Suffolk County police training exercises prepare them for the worst

Suffolk County police emergency service sergeant Michael Homan,

Suffolk County police emergency service sergeant Michael Homan, left, and police emergency service officer Frank Faivre, check for a shooter in an "Active Shooter Training Drill" where officers performed training in the event of a real event at Miller Place High School in Miller Place. Suffolk County police explorer Shannon Daily participated in the event. (Credit: James Carbone)

Guns were drawn and suspects captured Sunday in a Suffolk County police drill designed to protect students and teachers against a rogue shooter at a school.

It's part of the police department's approach of preparing a response in case a school or mall is besieged by someone armed with a gun. The department has been training officers at the locations during off hours.

"Historically, the shooter has done their homework," police Officer Frank Faivre, the lead trainer, said Sunday.

Members of the Suffolk County Emergency Services Section on Sunday trained officers from several precincts as well as members of the highway patrol and marine bureau.

The purpose of the training drill at Miller Place High School was to familiarize the officers with the layout of the school and get tactical training in case of a real-life shooting, Lt. Kevin Burke, an officer with the Emergency Services Section, said.

Suffolk police began stepping up their training in January 2013, shortly after a gunman opened fire at Sandy Hook Elementary School in Newtown, Conn., killing 20 children, six adults and himself.

The drills are conducted at middle schools and high schools across Suffolk. Police also have trained at the South Shore Mall in Bay Shore and the Smith Haven Mall in Lake Grove. Their next training exercise is planned for April 27 at Deer Park High School, Burke said.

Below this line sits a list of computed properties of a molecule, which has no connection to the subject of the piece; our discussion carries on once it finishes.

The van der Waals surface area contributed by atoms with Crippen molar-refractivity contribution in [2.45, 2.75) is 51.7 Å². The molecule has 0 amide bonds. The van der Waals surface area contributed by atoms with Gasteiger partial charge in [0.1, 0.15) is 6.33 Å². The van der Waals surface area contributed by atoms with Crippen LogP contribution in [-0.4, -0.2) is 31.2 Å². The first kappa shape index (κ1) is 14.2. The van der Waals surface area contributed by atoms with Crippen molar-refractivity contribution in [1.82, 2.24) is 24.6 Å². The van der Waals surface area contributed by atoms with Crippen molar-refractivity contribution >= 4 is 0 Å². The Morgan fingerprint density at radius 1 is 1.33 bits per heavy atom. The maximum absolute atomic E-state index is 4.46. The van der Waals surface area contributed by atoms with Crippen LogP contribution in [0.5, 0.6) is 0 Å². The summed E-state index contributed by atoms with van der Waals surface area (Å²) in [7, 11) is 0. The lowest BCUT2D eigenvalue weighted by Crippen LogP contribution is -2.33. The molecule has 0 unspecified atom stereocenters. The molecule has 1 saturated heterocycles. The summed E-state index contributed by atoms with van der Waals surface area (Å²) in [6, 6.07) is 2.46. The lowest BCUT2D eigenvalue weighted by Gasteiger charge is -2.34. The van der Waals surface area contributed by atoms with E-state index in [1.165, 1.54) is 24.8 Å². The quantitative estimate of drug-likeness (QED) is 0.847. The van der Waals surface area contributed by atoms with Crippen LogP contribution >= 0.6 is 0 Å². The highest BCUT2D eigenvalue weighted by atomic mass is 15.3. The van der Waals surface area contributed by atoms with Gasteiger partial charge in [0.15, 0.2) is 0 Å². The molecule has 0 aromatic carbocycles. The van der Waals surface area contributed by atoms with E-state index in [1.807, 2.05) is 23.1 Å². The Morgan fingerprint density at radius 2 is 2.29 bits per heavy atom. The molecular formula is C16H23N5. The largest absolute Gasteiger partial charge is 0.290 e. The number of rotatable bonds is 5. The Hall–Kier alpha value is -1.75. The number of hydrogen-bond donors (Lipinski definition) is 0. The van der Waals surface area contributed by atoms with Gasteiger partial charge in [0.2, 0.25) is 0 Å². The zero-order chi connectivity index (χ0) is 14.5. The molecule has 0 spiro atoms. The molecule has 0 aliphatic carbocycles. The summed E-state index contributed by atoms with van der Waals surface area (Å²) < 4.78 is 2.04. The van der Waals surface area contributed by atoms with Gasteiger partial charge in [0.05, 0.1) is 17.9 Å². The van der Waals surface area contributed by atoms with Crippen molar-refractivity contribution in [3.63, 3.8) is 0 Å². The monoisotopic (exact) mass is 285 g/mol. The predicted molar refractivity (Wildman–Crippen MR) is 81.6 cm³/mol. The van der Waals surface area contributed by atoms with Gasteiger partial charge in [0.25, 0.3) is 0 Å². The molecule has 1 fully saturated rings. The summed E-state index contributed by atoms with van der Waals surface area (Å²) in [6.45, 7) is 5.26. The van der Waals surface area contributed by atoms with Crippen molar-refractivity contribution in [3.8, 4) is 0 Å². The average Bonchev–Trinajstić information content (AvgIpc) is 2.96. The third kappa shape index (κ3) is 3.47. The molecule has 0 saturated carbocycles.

Patrol officers are briefed first on a possible scenario and then they are trained on how to get to the shooter first and as safely as possible.

Burke said officers from all seven of the department's precincts are being trained.

Faivre, the lead trainer, said first responders are at a disadvantage when they arrive at the scene if they don't know the layout of the location.

But not so for the shooter, Burke said. "They know where they are going to go and where they are going to hide," he added.

Not only do the officers familiarize themselves with the interiors of the schools and malls, they also are trained to engage the shooter as soon as possible.

Burke said the drill was for police only, and that the school district has its own safety protocols in place. "We all have kids and you're not going to find a group that feels stronger about this," Burke said. "We would need to stop the shooter."School districts across Long Island, New York State and the country remain focused on the reinforcement of safety protocols and emergency preparedness, Marianne Higuera, superintendent of the Miller Place School District, said by email.

advertisement | advertise on newsday

Follow Newsday on social media

advertisement | advertise on newsday